The mount command for /dev/sda1 to /u01 would be:
mount –o noatime,nodiratime,max_batch_time=0, nobarrier,discard /dev/sda1 /u01
To make these mount points persistent over reboots, add them to the mount entries in ‘/etc/fstab’. Finally, you need to give a user rights for reading and writing to this mount point, and to assign ownership to /u01 – for example, assigning ownership of /u01 to the oracle userid and to the dba group. To do this, use the “chown” command:
chown oracle:dba /u01
The PCIe flash device is now ready to be used.
Part 3 of this series will describe how to use Oracle ASM when deploying PCIe flash cards.
Part 4 of this series will describe how to persist assignment to dynamically changing NWD/NMR devices.
Customer dilemma: I just purchased PCIe® flash cards to increase performance of my enterprise applications that run on Linux® and Unix®. How do I set them up to get the best performance?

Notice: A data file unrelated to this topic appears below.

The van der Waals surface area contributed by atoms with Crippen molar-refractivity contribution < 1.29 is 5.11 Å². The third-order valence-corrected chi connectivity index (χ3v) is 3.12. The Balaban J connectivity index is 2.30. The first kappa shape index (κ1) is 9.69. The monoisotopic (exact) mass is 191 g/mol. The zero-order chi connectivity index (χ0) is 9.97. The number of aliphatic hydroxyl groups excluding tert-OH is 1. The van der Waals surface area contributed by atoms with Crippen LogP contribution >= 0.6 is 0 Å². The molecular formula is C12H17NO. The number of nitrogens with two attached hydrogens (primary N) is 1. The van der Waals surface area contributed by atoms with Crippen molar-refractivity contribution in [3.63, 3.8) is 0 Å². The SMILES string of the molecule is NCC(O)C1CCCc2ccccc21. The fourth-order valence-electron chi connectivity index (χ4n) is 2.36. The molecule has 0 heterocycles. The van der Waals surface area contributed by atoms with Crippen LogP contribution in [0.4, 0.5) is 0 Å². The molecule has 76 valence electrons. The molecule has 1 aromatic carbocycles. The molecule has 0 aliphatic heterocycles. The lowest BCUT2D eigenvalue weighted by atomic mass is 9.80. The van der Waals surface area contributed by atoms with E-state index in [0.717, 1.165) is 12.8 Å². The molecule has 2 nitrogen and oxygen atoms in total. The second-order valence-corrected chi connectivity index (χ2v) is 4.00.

Good question. I wish there were a simple answer but each environment is different. There is no cookie-cutter configuration that fits all, though a few questions will reveal how the PCIe flash cards should be configured for optimum performance.
Most of the popular relational and non-relational databases run on many different operating systems. I will be describing Linux-specific configurations, but most of them should also work with Unix systems that are supported by the PCIe flash card vendor. I’m a database guy, but these same principals and techniques that I’ll be covering apply to other applications like mail servers, web servers, application servers and, of course, databases.
Aligning PCIe flash devices
The most important step to perform on each PCIe flash card is to create a partition that is aligned on a specific boundary (such as 4k or 8k) so each read and write to the flash device will require only one physical input/output (IO) operation. If the card is not partitioned on such a boundary, then reads and writes will span the sector groups, which doubles the IO latency for each read or write request.